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Bull elk in evening Fall light.The North American Elk (Cervus elaphus) is also called the Wapiti,Each spring, male deer and elk begin
growing antlers from bony bumps on their skulls called pedicles.
Increasing daylight elevates the level of the hormone testosterone in the animal's blood, which
triggers the growth of antlers. Antlers begin as layer upon layer of cartilage that slowly mineralizes
into bone. They are light and easily damaged until they completely mineralize in late summer.
A soft covering called velvet helps protect the antlers and carries blood to the growing bone tissue.
If you look closely at a deer or elk antler, you'll see grooves and ridges on it. These mark the paths
of veins that carried blood throughout the growing antlers. The blood stops flowing to the antlers in
August, the antlers finish hardening, and the velvet falls off or is rubbed off. The hardened antlers
are composed of calcium, phosphorous and as much as 50 percent water.
An antler grows faster than any other kind of bone. It can grow up to 1 inch (2.5 cm) a day during the
summer. Biologists are studying antlers in the hopes of learning the secrets of rampant cell growth,
secrets that may unlock cures to various forms of cancer.
In the second year, a bull elk usually grows slim, unbranched antlers called spikes that are 10-20 inches
(25-50 cm) long. By the third year, antlers begin developing tines that branch from the main beam.
By the seventh summer, a bull's antlers may have six tines each, weigh as much as 40 pounds (18 kg),
and grow to a length and spread of more than four feet (1.2 m). Why would an animal need to carry
around a rack of antlers that weighs so much? A large rack identifies a bull that is successful in
finding food, lots of food.
A bull must consume huge amounts of nutrients to obtain the energy and minerals needed to grow antlers
as well as the energy to carry them around. Large antlers also identify a bull that is able to defend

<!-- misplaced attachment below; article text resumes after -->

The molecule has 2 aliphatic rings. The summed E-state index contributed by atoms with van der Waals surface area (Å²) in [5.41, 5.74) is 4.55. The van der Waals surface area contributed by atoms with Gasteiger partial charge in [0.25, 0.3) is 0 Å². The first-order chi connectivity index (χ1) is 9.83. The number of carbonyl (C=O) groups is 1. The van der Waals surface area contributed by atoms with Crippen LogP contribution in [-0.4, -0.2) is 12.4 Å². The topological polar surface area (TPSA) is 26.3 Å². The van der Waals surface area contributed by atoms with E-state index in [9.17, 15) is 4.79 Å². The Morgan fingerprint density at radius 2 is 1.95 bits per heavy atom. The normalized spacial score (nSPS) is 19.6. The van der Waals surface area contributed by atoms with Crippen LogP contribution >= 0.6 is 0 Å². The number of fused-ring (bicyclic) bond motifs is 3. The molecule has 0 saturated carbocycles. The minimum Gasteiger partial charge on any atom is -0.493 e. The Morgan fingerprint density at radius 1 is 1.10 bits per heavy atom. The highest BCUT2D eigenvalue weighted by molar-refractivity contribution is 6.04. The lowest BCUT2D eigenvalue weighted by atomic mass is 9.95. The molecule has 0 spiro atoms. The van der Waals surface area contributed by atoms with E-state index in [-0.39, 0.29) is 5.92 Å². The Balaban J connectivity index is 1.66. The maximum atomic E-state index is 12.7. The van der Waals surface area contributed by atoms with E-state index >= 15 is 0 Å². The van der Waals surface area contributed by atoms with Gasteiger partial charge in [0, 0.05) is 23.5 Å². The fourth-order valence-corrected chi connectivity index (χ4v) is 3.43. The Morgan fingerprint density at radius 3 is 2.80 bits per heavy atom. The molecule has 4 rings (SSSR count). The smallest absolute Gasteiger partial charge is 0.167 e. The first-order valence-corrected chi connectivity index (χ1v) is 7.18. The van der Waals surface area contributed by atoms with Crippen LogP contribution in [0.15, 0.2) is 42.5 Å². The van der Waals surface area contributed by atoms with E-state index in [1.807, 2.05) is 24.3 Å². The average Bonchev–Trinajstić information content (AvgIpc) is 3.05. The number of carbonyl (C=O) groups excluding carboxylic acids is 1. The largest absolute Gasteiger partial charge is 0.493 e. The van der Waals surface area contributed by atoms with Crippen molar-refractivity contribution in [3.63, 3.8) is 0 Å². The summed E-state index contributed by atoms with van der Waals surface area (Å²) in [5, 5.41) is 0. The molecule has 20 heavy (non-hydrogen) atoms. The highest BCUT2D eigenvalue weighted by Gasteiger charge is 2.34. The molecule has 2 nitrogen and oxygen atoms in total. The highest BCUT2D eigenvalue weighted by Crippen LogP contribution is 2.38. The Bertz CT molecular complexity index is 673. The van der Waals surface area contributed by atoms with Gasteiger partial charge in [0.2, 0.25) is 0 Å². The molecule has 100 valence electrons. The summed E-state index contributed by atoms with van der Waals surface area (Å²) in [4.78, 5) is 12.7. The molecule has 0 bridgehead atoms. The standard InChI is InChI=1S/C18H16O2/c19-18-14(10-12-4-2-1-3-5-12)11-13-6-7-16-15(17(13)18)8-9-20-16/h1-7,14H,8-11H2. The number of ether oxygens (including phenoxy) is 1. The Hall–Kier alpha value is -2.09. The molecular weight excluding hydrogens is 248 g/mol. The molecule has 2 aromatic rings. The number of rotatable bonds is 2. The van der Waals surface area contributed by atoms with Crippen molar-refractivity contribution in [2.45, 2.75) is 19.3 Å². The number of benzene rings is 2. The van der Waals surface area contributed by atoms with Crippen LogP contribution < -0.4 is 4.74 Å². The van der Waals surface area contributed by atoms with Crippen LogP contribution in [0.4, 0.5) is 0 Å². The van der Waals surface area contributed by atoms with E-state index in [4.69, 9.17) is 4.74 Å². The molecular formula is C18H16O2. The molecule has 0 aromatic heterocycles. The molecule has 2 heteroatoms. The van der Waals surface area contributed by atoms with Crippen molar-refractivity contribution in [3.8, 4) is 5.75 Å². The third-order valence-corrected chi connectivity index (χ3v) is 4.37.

himself against other bulls and against predators. This information is of great interest to female elk
(cows) because they will mate with the strongest, most successful males -- usually the bulls with the
Bull elk lose their antlers each March, but they begin to grow them back in May in preparation for the
late-summer breeding season.
In early summer, elk migrate to high mountain grazing grounds where the cows (females) will give birth.
Each cow typically has a single calf, which can stand by the time it is 20 minutes old,
but it can not run fast or for long periods of time. For the first few weeks, the mother will hide her
calf in thick brush and graze at a distance so she won't draw attention to its presence. The calf stays
motionless, stirring only when the mother returns for nursing. This is when the calf is most vulnerable.
Bears, coyotes, mountain lions and wolves will be looking for it. The calf's spotted coat helps to
camouflage it and the calf itself produces no odor, making it harder to find. If the female elk feels
her calf is threatened she will rush to its defense, using hooves and teeth to drive the predator away.
When the calf is approximately 3 weeks old, both it and its mother will rejoin the female herd. Once
within the herd, the calf's chances of survival are greatly improved.
During the late summer breeding season the bugling of bull elk echoes through the mountains.
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October 6th, 2012
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